Fluency is a critical element of communication and is often a basis for how language levels are judged. Signposting is a technique which makes speech more fluent. Words or phrases that link speech together to make it coherent, and give the listener an indication of where our verbal communication is headed, are considered signposts.
Does receiving an indication of the direction that a conversation will take make a difference to the listener? Absolutely! When we have a good idea about what we will hear, we can process the meaning faster. Hearing something contrary to what we are expecting causes our brain waves to spike. The spike causes a diversion of energy which can contribute to longer processing time. Considering how fast a brain processes language, a matter of milliseconds can slow down comprehension. The delay in comprehending could cause a listener to completely misunderstand what was said. Continue reading →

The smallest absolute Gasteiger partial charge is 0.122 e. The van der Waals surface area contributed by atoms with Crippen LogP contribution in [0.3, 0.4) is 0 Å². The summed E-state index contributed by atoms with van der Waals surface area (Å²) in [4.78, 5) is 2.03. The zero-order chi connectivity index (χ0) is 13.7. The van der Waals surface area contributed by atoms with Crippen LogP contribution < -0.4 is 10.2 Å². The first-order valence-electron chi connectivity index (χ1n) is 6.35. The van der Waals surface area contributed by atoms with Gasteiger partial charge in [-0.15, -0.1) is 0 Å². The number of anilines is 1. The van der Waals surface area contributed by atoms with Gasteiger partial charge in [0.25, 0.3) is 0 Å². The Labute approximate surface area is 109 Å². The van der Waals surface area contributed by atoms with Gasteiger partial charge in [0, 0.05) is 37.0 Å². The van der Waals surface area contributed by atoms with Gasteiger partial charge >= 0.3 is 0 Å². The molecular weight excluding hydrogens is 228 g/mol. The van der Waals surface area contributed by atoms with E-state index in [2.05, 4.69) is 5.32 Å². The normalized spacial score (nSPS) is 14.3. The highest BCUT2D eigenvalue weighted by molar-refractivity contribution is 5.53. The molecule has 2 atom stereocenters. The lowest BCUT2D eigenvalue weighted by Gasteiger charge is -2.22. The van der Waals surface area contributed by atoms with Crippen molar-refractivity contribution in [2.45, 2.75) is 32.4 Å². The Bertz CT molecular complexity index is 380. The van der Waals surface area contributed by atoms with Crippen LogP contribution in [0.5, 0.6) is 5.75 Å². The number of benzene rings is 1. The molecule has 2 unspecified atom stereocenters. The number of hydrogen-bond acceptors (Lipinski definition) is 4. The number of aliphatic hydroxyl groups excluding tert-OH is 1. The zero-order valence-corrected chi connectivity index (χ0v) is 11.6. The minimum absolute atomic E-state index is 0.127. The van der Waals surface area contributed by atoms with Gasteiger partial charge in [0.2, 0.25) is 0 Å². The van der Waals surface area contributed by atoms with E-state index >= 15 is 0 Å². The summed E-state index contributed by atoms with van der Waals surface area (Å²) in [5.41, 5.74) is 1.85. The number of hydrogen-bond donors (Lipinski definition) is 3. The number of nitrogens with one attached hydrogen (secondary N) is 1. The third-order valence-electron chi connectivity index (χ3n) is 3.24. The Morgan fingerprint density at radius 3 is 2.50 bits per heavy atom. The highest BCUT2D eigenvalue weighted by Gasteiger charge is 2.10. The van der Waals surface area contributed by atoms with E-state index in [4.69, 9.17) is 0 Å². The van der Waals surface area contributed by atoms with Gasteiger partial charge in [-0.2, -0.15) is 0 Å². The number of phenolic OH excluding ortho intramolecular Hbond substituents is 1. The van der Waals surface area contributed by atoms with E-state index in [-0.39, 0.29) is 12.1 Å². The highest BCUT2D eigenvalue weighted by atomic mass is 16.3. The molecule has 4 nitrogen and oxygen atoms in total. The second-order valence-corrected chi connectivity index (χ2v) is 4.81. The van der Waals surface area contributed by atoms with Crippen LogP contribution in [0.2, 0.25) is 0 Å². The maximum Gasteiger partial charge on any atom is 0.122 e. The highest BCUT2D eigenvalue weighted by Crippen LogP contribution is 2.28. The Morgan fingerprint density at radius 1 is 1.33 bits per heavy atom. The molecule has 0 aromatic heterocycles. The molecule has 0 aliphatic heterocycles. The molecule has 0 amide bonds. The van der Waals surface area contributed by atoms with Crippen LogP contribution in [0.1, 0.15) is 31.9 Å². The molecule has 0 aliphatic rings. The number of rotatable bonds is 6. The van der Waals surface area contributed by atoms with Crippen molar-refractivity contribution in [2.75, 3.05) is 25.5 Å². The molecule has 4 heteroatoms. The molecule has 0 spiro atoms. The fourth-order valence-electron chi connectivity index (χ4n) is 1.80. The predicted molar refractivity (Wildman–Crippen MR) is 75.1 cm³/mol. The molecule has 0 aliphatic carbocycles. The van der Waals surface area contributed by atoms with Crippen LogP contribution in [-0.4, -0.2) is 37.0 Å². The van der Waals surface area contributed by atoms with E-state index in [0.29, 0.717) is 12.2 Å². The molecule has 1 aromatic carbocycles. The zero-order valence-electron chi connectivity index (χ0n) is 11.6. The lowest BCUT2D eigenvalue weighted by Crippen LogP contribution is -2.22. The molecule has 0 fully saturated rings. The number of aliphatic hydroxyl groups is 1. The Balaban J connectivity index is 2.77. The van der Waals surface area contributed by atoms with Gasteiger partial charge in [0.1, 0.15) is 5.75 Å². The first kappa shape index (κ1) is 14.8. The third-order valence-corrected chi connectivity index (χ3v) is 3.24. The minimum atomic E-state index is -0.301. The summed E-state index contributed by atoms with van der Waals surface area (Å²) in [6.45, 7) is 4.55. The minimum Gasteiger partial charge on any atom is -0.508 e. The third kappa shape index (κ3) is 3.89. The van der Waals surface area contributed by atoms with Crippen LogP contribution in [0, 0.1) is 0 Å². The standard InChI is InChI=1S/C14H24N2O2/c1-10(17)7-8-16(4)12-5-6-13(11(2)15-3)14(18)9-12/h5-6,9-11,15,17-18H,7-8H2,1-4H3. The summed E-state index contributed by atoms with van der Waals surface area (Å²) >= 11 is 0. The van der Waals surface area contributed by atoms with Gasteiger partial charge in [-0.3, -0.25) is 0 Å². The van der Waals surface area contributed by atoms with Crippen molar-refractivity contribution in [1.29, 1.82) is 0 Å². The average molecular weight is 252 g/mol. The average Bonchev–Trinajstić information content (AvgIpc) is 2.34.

Have you ever seen the movie Lost in Translation? The main character, played by Bill Murray, has some strange experiences while working in Japan. The situation seems almost surreal to someone who has not experienced Japan. However, if you’ve ever lived there, what happens to him is not all that extraordinary. After having been exposed to a bit of Japanese culture, what happens to him seems closer to everyday life. Culture has a big impact on our activities and our perceptions of what is happening. How much impact, then, does culture have on something as integral as communication?
It is very difficult to teach Canadian communication norms. Most people who have been raised in Canada aren’t even aware that the language structures they use may carry a different meaning when literally translated, simply because the meaning of the expression has been internalized. Often we think our expressions are logical. Continue reading →